Candidates beware: The billionaires are watching.
While voters won’t get to weigh in on candidates until the primaries begin next year, the race to court big donor support is growing more intense and visible with each passing day as contenders jostle for make-or-break support.
This weekend, casino magnate and pro-Israel hawk Sheldon Adelson will host a conference of the Republican Jewish Coalition at his Venetian Hotel in Las Vegas. Attendees include Sen. Ted Cruz (R-Texas), who announced his campaign earlier this month, as well as more prospective candidates in former Texas Gov. Rick Perry and Indiana Gov. Mike Pence.
One of the world’s richest men, Adelson spent upwards of $150 million on the 2012 election by some estimates and almost singlehandedly propped up Newt Gingrich’s primary campaign for a stretch by dropping millions into a super PAC supportive of his candidacy.
Sen. Marco Rubio (R-Fla.), who has turned heads in the pro-Israel advocacy world with his vocal support for Prime Minister Benjamin Netanyahu and tough rhetoric on combatting Iran nuclear ambitions, has the inside edge for his support per a Politico report, but Adelson -- through a spokesman -- denied backing any one candidate yet. Former Florida Gov. Jeb Bush may have some issues to work through after one of his advisers, former secretary of state Jim Baker, criticized Netanyahu at an event held by center-left Israel advocacy group J Street.
Thanks to a loose regulatory environment spurred by the Supreme Court’s Citizens United decision and a cultural shift among the ultra-rich towards bigger donations, it’s a given that whoever wins the White House needs at least one billionaire BFF to bankroll outside support. While they can only give unlimited donations to outside super PACs and nonprofits and not candidates themselves, candidates-in-waiting like Bush and Wisconsin Gov. Scott Walker are using these types of big money groups as their pre-campaign vehicles until they formally declare a run.
Outside groups backing declared candidates like Cruz and Rubio are already boasting jaw-dropping figures. While there are no financial reports yet, Cruz donors claim they have $31 million in support lined up, while Rubio backers threw out a $40 million estimate to Reuters.
Meanwhile, the powerful donor network led by billionaire industrialists Charles and David Koch are examining the field. AfterThe New York Times reported that David Koch told supporters he had settled on Wisconsin Gov. Scott Walker as his candidate, the brothers followed up to assure that they had yet to endorse anyone. Politico reported that Bush is up for an “audition” as well, along with Sens. Rand Paul, Rubio, and Cruz, all of whom have cultivated relationships with the family over the years.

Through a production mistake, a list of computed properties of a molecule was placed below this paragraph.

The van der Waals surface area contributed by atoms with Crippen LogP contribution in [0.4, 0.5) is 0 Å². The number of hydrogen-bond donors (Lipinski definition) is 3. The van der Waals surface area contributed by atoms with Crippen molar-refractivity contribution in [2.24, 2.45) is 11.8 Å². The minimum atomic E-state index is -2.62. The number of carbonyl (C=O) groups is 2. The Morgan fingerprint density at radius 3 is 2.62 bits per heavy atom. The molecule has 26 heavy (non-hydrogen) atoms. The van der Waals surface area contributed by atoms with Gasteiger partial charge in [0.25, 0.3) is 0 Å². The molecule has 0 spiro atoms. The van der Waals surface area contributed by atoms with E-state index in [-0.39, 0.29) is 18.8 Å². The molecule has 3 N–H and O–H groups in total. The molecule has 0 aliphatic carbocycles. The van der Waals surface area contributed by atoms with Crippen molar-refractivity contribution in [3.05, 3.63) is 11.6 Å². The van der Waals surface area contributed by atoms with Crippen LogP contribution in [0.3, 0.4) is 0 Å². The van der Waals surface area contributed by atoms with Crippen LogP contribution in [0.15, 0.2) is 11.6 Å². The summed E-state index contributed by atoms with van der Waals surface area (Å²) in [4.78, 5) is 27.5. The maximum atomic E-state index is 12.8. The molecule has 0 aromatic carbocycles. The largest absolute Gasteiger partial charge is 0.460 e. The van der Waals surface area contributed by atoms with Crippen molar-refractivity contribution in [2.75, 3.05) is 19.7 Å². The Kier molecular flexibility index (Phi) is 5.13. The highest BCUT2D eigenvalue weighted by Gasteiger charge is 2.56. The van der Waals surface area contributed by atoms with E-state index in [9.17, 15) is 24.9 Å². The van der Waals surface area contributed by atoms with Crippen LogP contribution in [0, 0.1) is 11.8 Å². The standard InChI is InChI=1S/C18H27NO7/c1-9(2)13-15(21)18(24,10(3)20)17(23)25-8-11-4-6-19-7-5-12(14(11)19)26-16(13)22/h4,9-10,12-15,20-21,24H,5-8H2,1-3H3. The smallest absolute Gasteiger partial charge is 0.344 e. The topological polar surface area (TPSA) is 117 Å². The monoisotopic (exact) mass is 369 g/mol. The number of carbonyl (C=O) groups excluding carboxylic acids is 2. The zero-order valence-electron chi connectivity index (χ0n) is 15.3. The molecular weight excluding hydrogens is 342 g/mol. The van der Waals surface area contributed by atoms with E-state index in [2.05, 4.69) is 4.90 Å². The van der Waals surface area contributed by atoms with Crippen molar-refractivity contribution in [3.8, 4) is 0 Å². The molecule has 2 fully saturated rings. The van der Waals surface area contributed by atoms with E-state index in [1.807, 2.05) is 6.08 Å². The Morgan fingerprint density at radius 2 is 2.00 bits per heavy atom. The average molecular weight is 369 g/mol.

The Koch network is reportedly set to spend up to $900 million in the 2016 cycle.
With so much money floating around, candidates’ presidential hopes could be made or broken by their ability to snag the right billionaire’s backing. Not surprisingly, they have a lot of nice things to say about them recently. “[The] Koch brothers’ organization is vast and broad and it’s an important part of any coalition to win the primary so I don’t view it as auditioning for sure, but my intention if I’m a candidate, I’ll reach out to every sector of our party for sure,” Bush told reporters on Thursday.
Rubio participated in a press call with the Koch-backed Americans For Prosperity the same day to lend his support to their campaign to end the Export-Import Bank, which is up for renewal in Congress. During the call, Rubio warned that Hillary Clinton stood to raise heaps of cash from “established large industries ... who understand that they benefit from access to government” during the 2016 cycle.
Asked by a reporter about the prospect of a Koch endorsement, Rubio pivoted to declaring his “tremendous admiration” for the family and said they were “clearly aligned” on major economic issues. “I would love to earn their support, of course,” he said.
Earlier this week, Paul penned a glowing tribute to the Kochs for their inclusion in TIME’s 100 Most Influential People.
Brad Blakeman, a Republican strategist, predicted to msnbc that major Republican donors would be wary about committing to a candidate early in the race given the closely divided field. Many have preexisting relationships with multiple contenders and could dole out money to several acceptable candidates while waiting to see which one emerges as a frontrunner and which ones fizzles out.
“Very few donors are being exclusive, they’re letting it play out,” Blakeman said. “It’s like a horse race or a craps table: You put money down on a number of entities, not big dollars necessarily. Then you wait for the field to dwindle and then you double down on your bet perhaps or move your chips around.”
Whichever Republican wins the primaries will face tough competition from the other side when the general election rolls around. Clinton is a prodigious fundraiser – there’s talk on the Democratic side of a $2.5 billion campaign, including outside support -- and will boast plenty of wealthy backers of her own.
Priorities USA, the Democratic group that backed Obama in 2012 and has pledged to support Clinton, has set a rough goal of raising $200 million to $300 million, according to people familiar with their plans. Progressive philanthropist Tom Steyer spent over $70 million targeting Republican candidates over their refusal to address climate change in the 2014 cycle and is poised to continue his efforts in 2016.